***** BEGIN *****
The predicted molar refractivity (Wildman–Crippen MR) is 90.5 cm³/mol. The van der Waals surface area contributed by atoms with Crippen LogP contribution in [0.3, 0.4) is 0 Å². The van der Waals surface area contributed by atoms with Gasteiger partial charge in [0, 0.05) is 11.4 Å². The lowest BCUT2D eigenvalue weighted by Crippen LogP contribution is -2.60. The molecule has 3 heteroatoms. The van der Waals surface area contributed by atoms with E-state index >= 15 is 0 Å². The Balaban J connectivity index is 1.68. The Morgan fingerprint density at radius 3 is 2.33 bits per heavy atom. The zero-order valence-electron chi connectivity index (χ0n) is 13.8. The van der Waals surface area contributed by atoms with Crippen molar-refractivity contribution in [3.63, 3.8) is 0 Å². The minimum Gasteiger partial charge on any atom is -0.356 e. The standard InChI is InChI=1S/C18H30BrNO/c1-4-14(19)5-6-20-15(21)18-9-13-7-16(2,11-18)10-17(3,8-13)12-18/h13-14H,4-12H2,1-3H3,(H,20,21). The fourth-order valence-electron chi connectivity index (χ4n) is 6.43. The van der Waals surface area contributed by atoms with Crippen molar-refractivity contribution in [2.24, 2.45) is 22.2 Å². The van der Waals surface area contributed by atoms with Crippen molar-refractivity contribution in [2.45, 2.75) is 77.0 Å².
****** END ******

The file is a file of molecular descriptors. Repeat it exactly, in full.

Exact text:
The predicted molar refractivity (Wildman–Crippen MR) is 90.5 cm³/mol. The van der Waals surface area contributed by atoms with Crippen LogP contribution in [0.3, 0.4) is 0 Å². The van der Waals surface area contributed by atoms with Gasteiger partial charge in [0, 0.05) is 11.4 Å². The lowest BCUT2D eigenvalue weighted by Crippen LogP contribution is -2.60. The molecule has 3 heteroatoms. The van der Waals surface area contributed by atoms with E-state index >= 15 is 0 Å². The Balaban J connectivity index is 1.68. The Morgan fingerprint density at radius 3 is 2.33 bits per heavy atom. The zero-order valence-electron chi connectivity index (χ0n) is 13.8. The van der Waals surface area contributed by atoms with Crippen molar-refractivity contribution in [3.63, 3.8) is 0 Å². The minimum Gasteiger partial charge on any atom is -0.356 e. The standard InChI is InChI=1S/C18H30BrNO/c1-4-14(19)5-6-20-15(21)18-9-13-7-16(2,11-18)10-17(3,8-13)12-18/h13-14H,4-12H2,1-3H3,(H,20,21). The fourth-order valence-electron chi connectivity index (χ4n) is 6.43. The van der Waals surface area contributed by atoms with Crippen molar-refractivity contribution in [2.24, 2.45) is 22.2 Å². The van der Waals surface area contributed by atoms with Crippen molar-refractivity contribution in [2.45, 2.75) is 77.0 Å².